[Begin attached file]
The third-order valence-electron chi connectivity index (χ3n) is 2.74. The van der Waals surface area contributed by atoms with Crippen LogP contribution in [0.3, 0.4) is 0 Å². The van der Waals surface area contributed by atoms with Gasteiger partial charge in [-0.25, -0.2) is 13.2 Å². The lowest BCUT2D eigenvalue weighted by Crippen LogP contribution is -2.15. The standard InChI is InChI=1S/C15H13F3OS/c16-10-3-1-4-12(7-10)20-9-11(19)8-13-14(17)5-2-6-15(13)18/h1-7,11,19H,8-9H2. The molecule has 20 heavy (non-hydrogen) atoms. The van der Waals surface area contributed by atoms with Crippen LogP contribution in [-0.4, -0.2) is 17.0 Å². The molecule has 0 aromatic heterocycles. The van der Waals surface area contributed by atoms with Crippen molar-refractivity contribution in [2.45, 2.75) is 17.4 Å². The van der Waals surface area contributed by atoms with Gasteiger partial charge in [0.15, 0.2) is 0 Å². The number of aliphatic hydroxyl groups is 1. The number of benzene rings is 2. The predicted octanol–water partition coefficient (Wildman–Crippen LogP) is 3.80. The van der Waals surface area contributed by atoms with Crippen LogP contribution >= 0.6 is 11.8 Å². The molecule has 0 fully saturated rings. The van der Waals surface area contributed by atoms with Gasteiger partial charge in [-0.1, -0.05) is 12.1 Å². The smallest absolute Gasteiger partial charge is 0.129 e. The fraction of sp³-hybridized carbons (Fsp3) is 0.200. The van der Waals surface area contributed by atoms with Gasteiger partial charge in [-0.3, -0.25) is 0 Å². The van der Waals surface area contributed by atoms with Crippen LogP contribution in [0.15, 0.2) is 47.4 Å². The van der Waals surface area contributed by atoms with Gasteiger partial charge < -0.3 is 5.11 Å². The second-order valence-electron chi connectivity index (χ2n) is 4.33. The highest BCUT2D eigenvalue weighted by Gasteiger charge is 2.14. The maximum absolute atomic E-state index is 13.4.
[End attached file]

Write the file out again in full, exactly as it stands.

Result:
The third-order valence-electron chi connectivity index (χ3n) is 2.74. The van der Waals surface area contributed by atoms with Crippen LogP contribution in [0.3, 0.4) is 0 Å². The van der Waals surface area contributed by atoms with Gasteiger partial charge in [-0.25, -0.2) is 13.2 Å². The lowest BCUT2D eigenvalue weighted by Crippen LogP contribution is -2.15. The standard InChI is InChI=1S/C15H13F3OS/c16-10-3-1-4-12(7-10)20-9-11(19)8-13-14(17)5-2-6-15(13)18/h1-7,11,19H,8-9H2. The molecule has 20 heavy (non-hydrogen) atoms. The van der Waals surface area contributed by atoms with Crippen LogP contribution in [-0.4, -0.2) is 17.0 Å². The molecule has 0 aromatic heterocycles. The van der Waals surface area contributed by atoms with Crippen molar-refractivity contribution in [2.45, 2.75) is 17.4 Å². The van der Waals surface area contributed by atoms with Gasteiger partial charge in [0.15, 0.2) is 0 Å². The number of aliphatic hydroxyl groups is 1. The number of benzene rings is 2. The predicted octanol–water partition coefficient (Wildman–Crippen LogP) is 3.80. The van der Waals surface area contributed by atoms with Crippen LogP contribution >= 0.6 is 11.8 Å². The molecule has 0 fully saturated rings. The van der Waals surface area contributed by atoms with Gasteiger partial charge in [-0.1, -0.05) is 12.1 Å². The smallest absolute Gasteiger partial charge is 0.129 e. The fraction of sp³-hybridized carbons (Fsp3) is 0.200. The van der Waals surface area contributed by atoms with Gasteiger partial charge in [-0.3, -0.25) is 0 Å². The van der Waals surface area contributed by atoms with Crippen LogP contribution in [0.15, 0.2) is 47.4 Å². The van der Waals surface area contributed by atoms with Gasteiger partial charge < -0.3 is 5.11 Å². The second-order valence-electron chi connectivity index (χ2n) is 4.33. The highest BCUT2D eigenvalue weighted by Gasteiger charge is 2.14. The maximum absolute atomic E-state index is 13.4.